Date(s) - November 10
3:30 pm - 5:00 pm
Check out the Public Archaeology Day at Princeton Battlefield from 9 am to 3 pm before this event!
OF SKULLS and SKELETONS: Military Burial Practices along the Washington-Rochambeau Revolutionary Route National Historic Trail
In the late afternoon of January 3, 1777, New Jersey Militiaman William Churchill Houston reached the Princeton Battlefield where he “had a most dismal prospect of a number of pale mangled corpses, lying in the mud and blood”. They needed to be buried, but whose task was that? Can we tell who buried whom, not only at Princeton, but on other battlefields of the War of Independence along the Washington-Rochambeau Revolutionary Route National Historic Trail as well? When? How many hours, days, months later? Where? Individually or in mass graves? In natural crevices? Lakes? Naked or dressed? Officers and other ranks together or separate? How long do they remain in the ground? Are they ever found? Who would dig them up and why? Can we identify them? What happens with the skeletons? Historian Dr. Robert Selig addresses these topics and more in a talk illustrating the close connection between history and archaeology.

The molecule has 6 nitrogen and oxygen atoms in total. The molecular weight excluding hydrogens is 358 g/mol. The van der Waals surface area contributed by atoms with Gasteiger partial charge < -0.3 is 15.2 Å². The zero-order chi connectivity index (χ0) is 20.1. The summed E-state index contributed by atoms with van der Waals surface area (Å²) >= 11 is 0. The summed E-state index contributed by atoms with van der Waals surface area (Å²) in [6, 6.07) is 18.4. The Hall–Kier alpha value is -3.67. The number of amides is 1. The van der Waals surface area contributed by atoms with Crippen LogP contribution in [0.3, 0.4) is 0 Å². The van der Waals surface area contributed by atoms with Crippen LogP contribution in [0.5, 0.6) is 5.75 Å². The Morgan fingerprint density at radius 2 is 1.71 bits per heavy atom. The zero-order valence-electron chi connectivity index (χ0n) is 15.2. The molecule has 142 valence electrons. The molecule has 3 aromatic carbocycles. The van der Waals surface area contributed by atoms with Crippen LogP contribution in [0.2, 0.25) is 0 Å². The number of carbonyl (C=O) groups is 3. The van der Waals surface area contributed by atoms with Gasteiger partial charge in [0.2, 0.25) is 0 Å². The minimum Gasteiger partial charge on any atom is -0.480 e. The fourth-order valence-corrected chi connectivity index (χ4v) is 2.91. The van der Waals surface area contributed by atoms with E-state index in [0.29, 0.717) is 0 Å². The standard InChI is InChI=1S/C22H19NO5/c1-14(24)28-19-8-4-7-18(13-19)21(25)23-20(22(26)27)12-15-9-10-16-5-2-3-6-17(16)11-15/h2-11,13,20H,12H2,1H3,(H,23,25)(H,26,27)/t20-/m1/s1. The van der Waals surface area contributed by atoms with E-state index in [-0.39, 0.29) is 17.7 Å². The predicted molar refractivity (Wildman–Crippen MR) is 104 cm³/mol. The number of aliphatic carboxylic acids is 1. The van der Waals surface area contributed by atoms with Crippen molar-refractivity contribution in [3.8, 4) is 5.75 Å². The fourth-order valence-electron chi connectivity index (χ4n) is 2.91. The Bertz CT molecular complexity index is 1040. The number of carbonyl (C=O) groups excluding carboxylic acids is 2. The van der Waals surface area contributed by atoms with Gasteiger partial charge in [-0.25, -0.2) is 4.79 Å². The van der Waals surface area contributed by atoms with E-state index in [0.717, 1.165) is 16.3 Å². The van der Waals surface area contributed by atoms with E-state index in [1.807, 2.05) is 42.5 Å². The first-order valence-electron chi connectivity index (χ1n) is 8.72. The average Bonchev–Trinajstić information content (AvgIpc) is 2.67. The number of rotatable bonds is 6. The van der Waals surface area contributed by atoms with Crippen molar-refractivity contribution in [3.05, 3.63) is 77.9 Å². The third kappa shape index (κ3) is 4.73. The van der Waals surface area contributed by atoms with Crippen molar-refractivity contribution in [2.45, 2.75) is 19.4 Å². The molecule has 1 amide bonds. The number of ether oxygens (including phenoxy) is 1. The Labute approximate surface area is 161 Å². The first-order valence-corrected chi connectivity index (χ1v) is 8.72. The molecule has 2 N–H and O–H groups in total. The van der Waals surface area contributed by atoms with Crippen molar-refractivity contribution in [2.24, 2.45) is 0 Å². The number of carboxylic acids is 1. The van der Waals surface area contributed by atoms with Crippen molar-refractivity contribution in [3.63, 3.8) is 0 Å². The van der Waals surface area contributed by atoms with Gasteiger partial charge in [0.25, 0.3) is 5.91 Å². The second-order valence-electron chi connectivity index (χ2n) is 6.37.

Free; please register below, as space is limited.
Robert A. Selig is a historical consultant who received his Ph.D. in history from the Universität Würzburg in Germany in 1988. He published a number of books on the American War of Independence such as HUSSARS IN LEBANON! A Connecticut Town and Lauzun’s Legion during the American Revolution, 1780-1781 and a translation of A TREATISE ON PARTISAN WARFARE by Johann von Ewald. He is a specialist on the role of French forces under the Comte de Rochambeau during the American Revolutionary War and serves as project historian to the National Park Service for the Washington-Rochambeau Revolutionary Route National Historic Trail Project. He also serves as Project Historian for American Battlefield Protection Program projects such as the battles of Princeton, Green Spring, Spencer’s Ordinary, Paoli, Red Bank, Bennington, Hubbardton and Brandywine.
This event is fully booked.